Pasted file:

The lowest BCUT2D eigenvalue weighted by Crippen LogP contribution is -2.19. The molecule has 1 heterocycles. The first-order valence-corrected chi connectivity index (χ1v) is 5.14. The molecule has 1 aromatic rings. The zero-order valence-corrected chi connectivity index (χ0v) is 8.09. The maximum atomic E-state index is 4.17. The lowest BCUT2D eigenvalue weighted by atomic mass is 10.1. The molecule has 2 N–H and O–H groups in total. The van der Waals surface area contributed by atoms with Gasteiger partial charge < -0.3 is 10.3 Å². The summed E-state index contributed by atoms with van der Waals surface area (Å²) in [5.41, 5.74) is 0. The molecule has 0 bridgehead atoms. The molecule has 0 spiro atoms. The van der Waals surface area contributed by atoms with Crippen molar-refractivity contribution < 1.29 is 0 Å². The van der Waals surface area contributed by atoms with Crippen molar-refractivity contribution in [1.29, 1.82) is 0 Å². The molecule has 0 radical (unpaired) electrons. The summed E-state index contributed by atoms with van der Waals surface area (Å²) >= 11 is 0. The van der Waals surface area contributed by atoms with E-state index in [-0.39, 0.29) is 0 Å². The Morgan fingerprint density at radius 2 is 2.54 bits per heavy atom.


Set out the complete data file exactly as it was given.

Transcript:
The lowest BCUT2D eigenvalue weighted by Crippen LogP contribution is -2.19. The molecule has 1 heterocycles. The first-order valence-corrected chi connectivity index (χ1v) is 5.14. The molecule has 1 aromatic rings. The zero-order valence-corrected chi connectivity index (χ0v) is 8.09. The maximum atomic E-state index is 4.17. The lowest BCUT2D eigenvalue weighted by atomic mass is 10.1. The molecule has 2 N–H and O–H groups in total. The van der Waals surface area contributed by atoms with Gasteiger partial charge < -0.3 is 10.3 Å². The summed E-state index contributed by atoms with van der Waals surface area (Å²) in [5.41, 5.74) is 0. The molecule has 0 bridgehead atoms. The molecule has 0 spiro atoms. The van der Waals surface area contributed by atoms with Crippen molar-refractivity contribution < 1.29 is 0 Å². The van der Waals surface area contributed by atoms with Crippen molar-refractivity contribution in [1.29, 1.82) is 0 Å². The molecule has 0 radical (unpaired) electrons. The summed E-state index contributed by atoms with van der Waals surface area (Å²) >= 11 is 0. The van der Waals surface area contributed by atoms with E-state index in [-0.39, 0.29) is 0 Å². The Morgan fingerprint density at radius 2 is 2.54 bits per heavy atom.